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Fun on Friday: Finding Real Money

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I had a friend in high school who was always finding money. He’d frequently be walking along, look down, and spot a quarter or a dime at his feet. And it wasn’t just pocket change. He’d frequently find paper money too. I was with him when he picked up a $100 bill lying on the ground in the mall parking lot.

I’ve never really had that kind of luck. At best, I spot pennies. But I’m more likely to step on chewed bubble gum than find a monetary windfall at my feet.

Well, a guy in Jerusalem has my friend beat. He recently found an ancient “piggy bank” holding four gold coins.

Now, I can’t chalk up Yevgenia Kapil’s find to pure luck. After all, he’s a professional finder. He works as the Israel Antiquities Authority (IAA) inspector. That’s a fancy term for archeologist.

Kapil unearthed the clay vessel last month in the Israeli capital’s Jewish Quarter. According to LiveScience, archeologists were surveying the area prior to the construction of an elevator to the Western Wall Plaza, a historic public square in Jerusalem’s Old City. The earthen vessel wasn’t much bigger than a coffee cup.

A few weeks later, another archeologist working on the project upended the jug and the four coins tumbled out into his hand. David Gellman said he was shocked to be holding gold.

“This is the first time in my career as an archaeologist that I have discovered gold, and it is tremendously exciting,” he said in a statement.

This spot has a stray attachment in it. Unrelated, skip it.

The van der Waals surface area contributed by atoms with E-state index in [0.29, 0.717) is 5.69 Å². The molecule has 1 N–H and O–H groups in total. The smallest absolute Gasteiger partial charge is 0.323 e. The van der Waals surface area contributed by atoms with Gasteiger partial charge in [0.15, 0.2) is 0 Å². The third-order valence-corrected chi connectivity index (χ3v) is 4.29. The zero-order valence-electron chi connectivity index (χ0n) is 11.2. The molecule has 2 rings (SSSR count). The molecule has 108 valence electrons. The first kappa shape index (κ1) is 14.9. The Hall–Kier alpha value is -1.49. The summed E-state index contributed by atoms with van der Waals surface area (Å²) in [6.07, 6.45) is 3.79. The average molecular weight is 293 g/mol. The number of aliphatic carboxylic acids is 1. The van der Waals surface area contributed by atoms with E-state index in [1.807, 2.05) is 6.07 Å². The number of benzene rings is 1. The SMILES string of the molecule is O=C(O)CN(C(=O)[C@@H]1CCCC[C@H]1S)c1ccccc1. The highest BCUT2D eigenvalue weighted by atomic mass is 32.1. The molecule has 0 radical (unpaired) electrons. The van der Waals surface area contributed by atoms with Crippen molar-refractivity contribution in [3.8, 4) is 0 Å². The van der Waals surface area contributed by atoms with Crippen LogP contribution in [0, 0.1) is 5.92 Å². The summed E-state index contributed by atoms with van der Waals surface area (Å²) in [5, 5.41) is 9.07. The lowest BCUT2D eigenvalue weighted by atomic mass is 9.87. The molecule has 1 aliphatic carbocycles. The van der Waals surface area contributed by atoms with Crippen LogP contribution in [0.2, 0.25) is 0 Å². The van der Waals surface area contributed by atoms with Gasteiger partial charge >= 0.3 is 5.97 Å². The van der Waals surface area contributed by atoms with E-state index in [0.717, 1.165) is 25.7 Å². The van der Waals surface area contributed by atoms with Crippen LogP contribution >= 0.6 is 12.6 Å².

Exciting seems like an understatement. Can you imagine finding gold coins?? I mean, I’d be pumped just because they were gold. But for an archeologist, this is nirvana!

The coins date back to between 940 and 970 AD. Two were minted in Cairo and the other two were minted in the city of Ramla in central Israel.

I know what you really want to know is how much this little treasure is worth. Well, that’s a good question. None of the news sources I read gave a value. The coins look like they are probably less than an ounce of gold each. Even so, I would guess the metal value at about $4,000. Of course, the historical value is much greater.

Four dinars was a considerable sum of money in its time. The coins in the jug may well have been a family’s entire life savings. It was equal to the monthly salary of a minor official, or four months’ salary for a common laborer, according to IAA’s coin expert Dr. Robert Kool.

But there were wealthy people in that ancient society who wouldn’t think twice about four piddly gold coins.

“Compared with those people, the small handful of wealthy officials and merchants in the city earned huge salaries and amassed vast wealth,” Kool said. “A senior treasury official could earn 7,000 gold dinars a month, and also receive additional incomes from his rural estates amounting to hundreds of thousands of gold dinars a year.”

I’ll tell you this – in this day and age, I would gladly take four gold coins. I mean, four American Gold Eagles are worth about $7,500.

The find is a reminder that gold is money. As economist Rafi Farber put it recently, “gold is literally money.”

When you buy a carton of milk at the supermarket, you are not buying it with dollars or euros or yen or whatever. You are buying it with a gold intermediary called a ‘dollar.’ Dollars only have value right now precisely because they can still be exchanged for some (ever smaller) amount of gold.”

So, finding dollars on the sidewalk – sure that doesn’t suck. But finding gold – that’s real money.

Fun on Friday is a weekly SchiffGold feature. We dig up some of the off-the-wall and off-beat stories relating to precious metals and share them with you – with tongue firmly planted in cheek. Click here to read other posts in this series.

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Photo: Dafna Gazit/Israel Antiquities Authority

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About The Author

Michael Maharrey is the managing editor of the SchiffGold blog, and the host of the Friday Gold Wrap Podcast and It's Your Dime interview series.
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